BOSTON — The first doses of the Johnson & Johnson shot arrived at hospitals in Massachusetts on Tuesday. With injections starting later this week, doctors expect to be questioned by patients about the differences between this latest vaccine and those from Moderna and Pfizer.
Before booking an appointment, here’s your chance to see how much you know about it as we play Fact vs. Fiction.
Question #1: The only difference between Johnson & Johnson vs Moderna and Pfizer is J&J only requires one shot.
This is Fiction.
“First of all, it’s a different mechanism right in terms of how the vaccine was developed,” said Julita Mir, Chief Medical Officer of Community Care Cooperative. “There is some more flexibility in terms of the storage. and the temperatures that are required. Other than that really, we’re not seeing a lot of different side effect profiles or major allergies.”
Question #2: You may have heard the J&J vaccine has a virus inside it.
This is fact. But before you jump to any conclusions, doctors want you to know it’s not a live virus, but a genetically altered one.
“They use a virus that’s called adenovirus which is a well-known virus,” said Dr. Mir. “It’s not a live virus at all. So it cannot cause disease when injected into the person so different mechanism, but still, something is used as a transport to elicit an immune response from the body.”
Dr. Mir says all 3 vaccines essentially do the same thing, but instead of the Adenovirus, J&J uses messenger RNA.
She says in the development, they simply chose different approaches to telling the body to create an immune response.
Question #3: We’re sure you’ve heard by now the J&J vaccine is not as effective as Moderna and Pfizer.
This is both fact and fiction.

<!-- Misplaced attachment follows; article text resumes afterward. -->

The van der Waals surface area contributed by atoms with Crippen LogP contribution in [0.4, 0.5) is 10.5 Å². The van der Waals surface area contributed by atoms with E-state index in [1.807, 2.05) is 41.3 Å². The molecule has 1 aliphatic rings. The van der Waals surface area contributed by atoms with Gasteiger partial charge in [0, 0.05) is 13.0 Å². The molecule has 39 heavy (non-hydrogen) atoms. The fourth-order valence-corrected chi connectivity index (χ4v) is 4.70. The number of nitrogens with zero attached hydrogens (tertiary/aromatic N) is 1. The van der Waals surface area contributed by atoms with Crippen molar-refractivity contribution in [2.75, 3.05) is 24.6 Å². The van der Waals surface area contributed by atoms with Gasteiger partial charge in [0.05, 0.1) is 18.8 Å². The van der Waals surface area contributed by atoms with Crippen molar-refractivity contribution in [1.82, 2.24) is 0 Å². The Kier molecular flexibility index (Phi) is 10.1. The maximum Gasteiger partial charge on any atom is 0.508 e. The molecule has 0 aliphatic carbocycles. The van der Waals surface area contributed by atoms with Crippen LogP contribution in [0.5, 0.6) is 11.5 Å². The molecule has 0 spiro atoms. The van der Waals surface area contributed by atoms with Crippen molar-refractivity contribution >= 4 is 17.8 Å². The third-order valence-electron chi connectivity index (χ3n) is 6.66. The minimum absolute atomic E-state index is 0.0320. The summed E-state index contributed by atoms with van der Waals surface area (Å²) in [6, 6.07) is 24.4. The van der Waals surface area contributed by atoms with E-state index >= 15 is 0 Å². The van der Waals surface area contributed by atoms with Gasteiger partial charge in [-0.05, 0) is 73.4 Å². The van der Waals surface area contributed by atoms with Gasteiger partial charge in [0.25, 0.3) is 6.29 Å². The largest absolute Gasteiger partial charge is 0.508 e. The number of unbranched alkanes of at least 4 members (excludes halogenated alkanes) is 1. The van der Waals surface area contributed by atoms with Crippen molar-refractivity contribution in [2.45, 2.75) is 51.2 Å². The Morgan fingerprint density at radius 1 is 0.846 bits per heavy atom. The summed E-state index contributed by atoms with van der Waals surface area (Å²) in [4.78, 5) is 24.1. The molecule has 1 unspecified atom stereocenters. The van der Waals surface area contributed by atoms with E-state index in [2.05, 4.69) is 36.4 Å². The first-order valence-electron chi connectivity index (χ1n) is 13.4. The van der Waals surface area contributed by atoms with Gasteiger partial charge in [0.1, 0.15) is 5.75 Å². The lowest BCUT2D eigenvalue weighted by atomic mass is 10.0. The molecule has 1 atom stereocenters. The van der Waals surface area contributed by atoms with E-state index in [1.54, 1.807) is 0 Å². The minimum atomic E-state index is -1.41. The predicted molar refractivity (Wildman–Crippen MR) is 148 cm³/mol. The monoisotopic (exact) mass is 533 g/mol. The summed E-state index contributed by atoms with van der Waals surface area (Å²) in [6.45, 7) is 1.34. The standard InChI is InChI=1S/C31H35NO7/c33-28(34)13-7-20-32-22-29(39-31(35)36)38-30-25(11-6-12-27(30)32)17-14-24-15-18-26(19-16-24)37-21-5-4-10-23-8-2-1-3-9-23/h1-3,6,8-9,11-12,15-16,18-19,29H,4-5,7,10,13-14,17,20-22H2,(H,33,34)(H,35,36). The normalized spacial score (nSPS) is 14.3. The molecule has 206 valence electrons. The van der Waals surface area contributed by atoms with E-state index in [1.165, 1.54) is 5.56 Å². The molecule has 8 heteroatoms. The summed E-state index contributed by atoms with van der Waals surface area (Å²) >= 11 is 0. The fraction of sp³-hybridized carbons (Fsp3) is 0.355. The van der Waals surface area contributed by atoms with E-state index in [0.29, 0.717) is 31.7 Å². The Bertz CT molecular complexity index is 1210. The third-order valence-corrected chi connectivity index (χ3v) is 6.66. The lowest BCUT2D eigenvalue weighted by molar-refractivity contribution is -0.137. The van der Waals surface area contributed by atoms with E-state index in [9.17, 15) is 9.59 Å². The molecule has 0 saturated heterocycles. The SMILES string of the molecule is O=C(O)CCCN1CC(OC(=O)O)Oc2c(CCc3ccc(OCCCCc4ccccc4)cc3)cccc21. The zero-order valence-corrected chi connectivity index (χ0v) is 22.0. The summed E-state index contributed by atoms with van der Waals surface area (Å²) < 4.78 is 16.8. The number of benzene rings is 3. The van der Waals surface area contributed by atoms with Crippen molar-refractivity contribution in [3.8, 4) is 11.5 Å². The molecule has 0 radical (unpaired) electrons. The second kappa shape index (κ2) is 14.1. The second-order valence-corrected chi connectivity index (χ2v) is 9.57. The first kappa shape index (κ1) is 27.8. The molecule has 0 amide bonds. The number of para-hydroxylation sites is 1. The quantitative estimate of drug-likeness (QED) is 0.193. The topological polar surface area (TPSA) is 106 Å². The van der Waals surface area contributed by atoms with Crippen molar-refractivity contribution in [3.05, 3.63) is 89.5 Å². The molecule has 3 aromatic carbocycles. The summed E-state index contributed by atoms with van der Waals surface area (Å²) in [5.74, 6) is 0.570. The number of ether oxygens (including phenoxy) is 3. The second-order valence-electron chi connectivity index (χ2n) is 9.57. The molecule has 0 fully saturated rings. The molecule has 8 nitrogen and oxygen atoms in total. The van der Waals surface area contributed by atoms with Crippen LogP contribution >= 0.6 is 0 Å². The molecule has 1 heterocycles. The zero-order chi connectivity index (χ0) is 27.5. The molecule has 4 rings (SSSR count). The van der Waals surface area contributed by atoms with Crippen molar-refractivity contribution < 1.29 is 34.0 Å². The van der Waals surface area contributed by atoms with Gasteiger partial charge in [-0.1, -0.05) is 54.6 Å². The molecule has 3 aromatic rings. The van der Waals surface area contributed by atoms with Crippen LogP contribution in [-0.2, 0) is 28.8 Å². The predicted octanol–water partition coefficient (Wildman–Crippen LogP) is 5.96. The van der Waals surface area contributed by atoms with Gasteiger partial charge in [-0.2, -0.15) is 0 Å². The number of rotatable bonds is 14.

It’s less effective in preventing COVID symptoms, but as far as death and severe illness it’s just as effective.
“Especially in the studies done here in the U.S., the efficacy was fairly high, so the CDC is recommending that we don’t pick and choose based on individual numbers,” said Dr. Mir. “Let’s not get caught up with one vaccine is 95 percent effective in the other vaccine is 80-something percent effective. What we want is vaccines that protect us from death and from moderate and severe illness.”
While doctors work to clear up that perception, they realize that’s causing issues with advocacy groups wanting certain populations to get J&J. This makes how it’s distributed a tough decision for the state.
“On one end, it is probably the perfect vaccine for those individuals who are hard to reach right individuals who might live in remote areas or who are homebound individuals who are homeless,” she said. “On the other hand, I read some of the folks who may be advocating that it may give a sense that we’re using the vaccine that’s less effective with vulnerable groups.”
Question #4: Just because there is a third vaccine out, doctors say we still need to use masks and practice social distancing and hand: Fact or Fiction.
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